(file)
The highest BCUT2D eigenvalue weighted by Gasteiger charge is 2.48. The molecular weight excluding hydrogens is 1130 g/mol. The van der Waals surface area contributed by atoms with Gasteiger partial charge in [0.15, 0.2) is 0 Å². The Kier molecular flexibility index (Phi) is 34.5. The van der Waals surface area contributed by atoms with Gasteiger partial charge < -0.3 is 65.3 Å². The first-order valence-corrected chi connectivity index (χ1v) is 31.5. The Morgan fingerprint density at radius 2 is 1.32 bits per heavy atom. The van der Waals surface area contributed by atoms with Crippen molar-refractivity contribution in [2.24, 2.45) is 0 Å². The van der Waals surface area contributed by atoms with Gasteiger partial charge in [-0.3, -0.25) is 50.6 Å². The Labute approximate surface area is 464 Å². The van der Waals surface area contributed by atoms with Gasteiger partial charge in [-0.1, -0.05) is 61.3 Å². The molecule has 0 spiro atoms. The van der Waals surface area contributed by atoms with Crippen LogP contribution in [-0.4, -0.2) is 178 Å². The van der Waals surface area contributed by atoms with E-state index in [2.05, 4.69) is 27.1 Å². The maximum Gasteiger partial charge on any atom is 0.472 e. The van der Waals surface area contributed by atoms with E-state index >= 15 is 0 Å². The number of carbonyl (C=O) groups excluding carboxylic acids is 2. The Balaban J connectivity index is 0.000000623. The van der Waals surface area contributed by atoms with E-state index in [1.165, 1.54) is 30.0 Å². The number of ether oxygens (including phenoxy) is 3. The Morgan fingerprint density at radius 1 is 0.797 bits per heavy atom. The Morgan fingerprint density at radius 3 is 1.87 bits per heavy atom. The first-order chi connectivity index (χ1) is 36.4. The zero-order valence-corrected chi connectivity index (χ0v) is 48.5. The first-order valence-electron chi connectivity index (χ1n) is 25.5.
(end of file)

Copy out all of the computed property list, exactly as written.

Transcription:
The highest BCUT2D eigenvalue weighted by Gasteiger charge is 2.48. The molecular weight excluding hydrogens is 1130 g/mol. The van der Waals surface area contributed by atoms with Gasteiger partial charge in [0.15, 0.2) is 0 Å². The Kier molecular flexibility index (Phi) is 34.5. The van der Waals surface area contributed by atoms with Gasteiger partial charge < -0.3 is 65.3 Å². The first-order valence-corrected chi connectivity index (χ1v) is 31.5. The Morgan fingerprint density at radius 2 is 1.32 bits per heavy atom. The van der Waals surface area contributed by atoms with Crippen molar-refractivity contribution in [2.24, 2.45) is 0 Å². The van der Waals surface area contributed by atoms with Gasteiger partial charge in [-0.3, -0.25) is 50.6 Å². The Labute approximate surface area is 464 Å². The van der Waals surface area contributed by atoms with Gasteiger partial charge in [-0.1, -0.05) is 61.3 Å². The molecule has 0 spiro atoms. The van der Waals surface area contributed by atoms with Crippen LogP contribution in [-0.4, -0.2) is 178 Å². The van der Waals surface area contributed by atoms with E-state index in [2.05, 4.69) is 27.1 Å². The maximum Gasteiger partial charge on any atom is 0.472 e. The van der Waals surface area contributed by atoms with E-state index >= 15 is 0 Å². The number of carbonyl (C=O) groups excluding carboxylic acids is 2. The Balaban J connectivity index is 0.000000623. The van der Waals surface area contributed by atoms with E-state index in [1.165, 1.54) is 30.0 Å². The number of ether oxygens (including phenoxy) is 3. The Morgan fingerprint density at radius 1 is 0.797 bits per heavy atom. The Morgan fingerprint density at radius 3 is 1.87 bits per heavy atom. The first-order chi connectivity index (χ1) is 36.4. The zero-order valence-corrected chi connectivity index (χ0v) is 48.5. The first-order valence-electron chi connectivity index (χ1n) is 25.5.